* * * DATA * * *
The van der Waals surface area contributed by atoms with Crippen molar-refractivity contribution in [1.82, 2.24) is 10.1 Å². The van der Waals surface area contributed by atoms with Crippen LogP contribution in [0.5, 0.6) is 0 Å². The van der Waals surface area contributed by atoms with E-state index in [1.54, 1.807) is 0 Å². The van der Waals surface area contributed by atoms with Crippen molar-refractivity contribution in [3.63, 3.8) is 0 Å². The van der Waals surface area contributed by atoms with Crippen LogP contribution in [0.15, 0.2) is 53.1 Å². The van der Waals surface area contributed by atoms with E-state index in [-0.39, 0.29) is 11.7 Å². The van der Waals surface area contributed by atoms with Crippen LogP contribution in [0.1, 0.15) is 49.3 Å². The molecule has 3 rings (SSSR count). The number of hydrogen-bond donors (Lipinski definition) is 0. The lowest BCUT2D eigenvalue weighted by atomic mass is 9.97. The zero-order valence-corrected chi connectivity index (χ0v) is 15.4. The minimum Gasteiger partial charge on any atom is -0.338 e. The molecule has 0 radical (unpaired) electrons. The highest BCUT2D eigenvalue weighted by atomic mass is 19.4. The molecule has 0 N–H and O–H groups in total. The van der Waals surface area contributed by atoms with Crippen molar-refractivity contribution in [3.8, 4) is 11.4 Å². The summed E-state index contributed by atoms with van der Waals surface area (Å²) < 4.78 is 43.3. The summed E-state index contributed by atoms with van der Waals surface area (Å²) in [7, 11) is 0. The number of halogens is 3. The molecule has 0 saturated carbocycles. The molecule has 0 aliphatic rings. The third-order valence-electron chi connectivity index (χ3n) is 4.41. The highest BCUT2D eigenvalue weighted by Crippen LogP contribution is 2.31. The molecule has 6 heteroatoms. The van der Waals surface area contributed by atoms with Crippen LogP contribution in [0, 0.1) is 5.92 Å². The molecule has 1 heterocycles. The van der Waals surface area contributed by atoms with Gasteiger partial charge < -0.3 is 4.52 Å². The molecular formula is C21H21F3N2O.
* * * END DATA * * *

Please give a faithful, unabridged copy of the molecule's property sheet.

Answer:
The van der Waals surface area contributed by atoms with Crippen molar-refractivity contribution in [1.82, 2.24) is 10.1 Å². The van der Waals surface area contributed by atoms with Crippen LogP contribution in [0.5, 0.6) is 0 Å². The van der Waals surface area contributed by atoms with E-state index in [1.54, 1.807) is 0 Å². The van der Waals surface area contributed by atoms with Crippen molar-refractivity contribution in [3.63, 3.8) is 0 Å². The van der Waals surface area contributed by atoms with Crippen LogP contribution in [0.15, 0.2) is 53.1 Å². The van der Waals surface area contributed by atoms with E-state index in [-0.39, 0.29) is 11.7 Å². The van der Waals surface area contributed by atoms with Crippen LogP contribution in [0.1, 0.15) is 49.3 Å². The molecule has 3 rings (SSSR count). The number of hydrogen-bond donors (Lipinski definition) is 0. The lowest BCUT2D eigenvalue weighted by atomic mass is 9.97. The zero-order valence-corrected chi connectivity index (χ0v) is 15.4. The minimum Gasteiger partial charge on any atom is -0.338 e. The molecule has 0 radical (unpaired) electrons. The highest BCUT2D eigenvalue weighted by atomic mass is 19.4. The molecule has 0 N–H and O–H groups in total. The van der Waals surface area contributed by atoms with Crippen molar-refractivity contribution in [3.8, 4) is 11.4 Å². The summed E-state index contributed by atoms with van der Waals surface area (Å²) < 4.78 is 43.3. The summed E-state index contributed by atoms with van der Waals surface area (Å²) in [7, 11) is 0. The number of halogens is 3. The molecule has 0 saturated carbocycles. The molecule has 0 aliphatic rings. The third-order valence-electron chi connectivity index (χ3n) is 4.41. The highest BCUT2D eigenvalue weighted by Crippen LogP contribution is 2.31. The molecule has 6 heteroatoms. The van der Waals surface area contributed by atoms with Crippen LogP contribution in [0, 0.1) is 5.92 Å². The molecule has 1 heterocycles. The van der Waals surface area contributed by atoms with Gasteiger partial charge < -0.3 is 4.52 Å². The molecular formula is C21H21F3N2O.